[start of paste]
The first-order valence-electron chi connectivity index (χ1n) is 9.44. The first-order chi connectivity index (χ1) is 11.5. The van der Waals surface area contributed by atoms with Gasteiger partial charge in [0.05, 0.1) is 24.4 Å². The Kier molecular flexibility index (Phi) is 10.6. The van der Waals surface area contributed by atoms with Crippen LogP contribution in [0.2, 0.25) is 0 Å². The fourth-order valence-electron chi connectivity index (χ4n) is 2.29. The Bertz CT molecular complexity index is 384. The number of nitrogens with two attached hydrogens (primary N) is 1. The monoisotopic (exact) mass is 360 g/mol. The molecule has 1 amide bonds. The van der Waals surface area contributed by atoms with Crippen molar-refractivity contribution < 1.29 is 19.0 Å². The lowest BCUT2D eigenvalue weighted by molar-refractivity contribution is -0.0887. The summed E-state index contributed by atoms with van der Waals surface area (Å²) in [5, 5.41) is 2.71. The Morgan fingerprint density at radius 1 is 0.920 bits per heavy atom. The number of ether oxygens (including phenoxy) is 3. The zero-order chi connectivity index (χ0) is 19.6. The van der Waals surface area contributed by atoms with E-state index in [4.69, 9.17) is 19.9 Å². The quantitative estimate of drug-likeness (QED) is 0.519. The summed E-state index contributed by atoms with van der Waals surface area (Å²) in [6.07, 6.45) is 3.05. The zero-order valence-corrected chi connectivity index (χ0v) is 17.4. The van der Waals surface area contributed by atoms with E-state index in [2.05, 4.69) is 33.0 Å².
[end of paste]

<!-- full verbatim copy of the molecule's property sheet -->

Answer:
The first-order valence-electron chi connectivity index (χ1n) is 9.44. The first-order chi connectivity index (χ1) is 11.5. The van der Waals surface area contributed by atoms with Gasteiger partial charge in [0.05, 0.1) is 24.4 Å². The Kier molecular flexibility index (Phi) is 10.6. The van der Waals surface area contributed by atoms with Crippen LogP contribution in [0.2, 0.25) is 0 Å². The fourth-order valence-electron chi connectivity index (χ4n) is 2.29. The Bertz CT molecular complexity index is 384. The number of nitrogens with two attached hydrogens (primary N) is 1. The monoisotopic (exact) mass is 360 g/mol. The molecule has 1 amide bonds. The van der Waals surface area contributed by atoms with Crippen molar-refractivity contribution < 1.29 is 19.0 Å². The lowest BCUT2D eigenvalue weighted by molar-refractivity contribution is -0.0887. The summed E-state index contributed by atoms with van der Waals surface area (Å²) in [5, 5.41) is 2.71. The Morgan fingerprint density at radius 1 is 0.920 bits per heavy atom. The number of ether oxygens (including phenoxy) is 3. The zero-order chi connectivity index (χ0) is 19.6. The van der Waals surface area contributed by atoms with E-state index in [4.69, 9.17) is 19.9 Å². The quantitative estimate of drug-likeness (QED) is 0.519. The summed E-state index contributed by atoms with van der Waals surface area (Å²) in [6.07, 6.45) is 3.05. The zero-order valence-corrected chi connectivity index (χ0v) is 17.4. The van der Waals surface area contributed by atoms with E-state index in [2.05, 4.69) is 33.0 Å².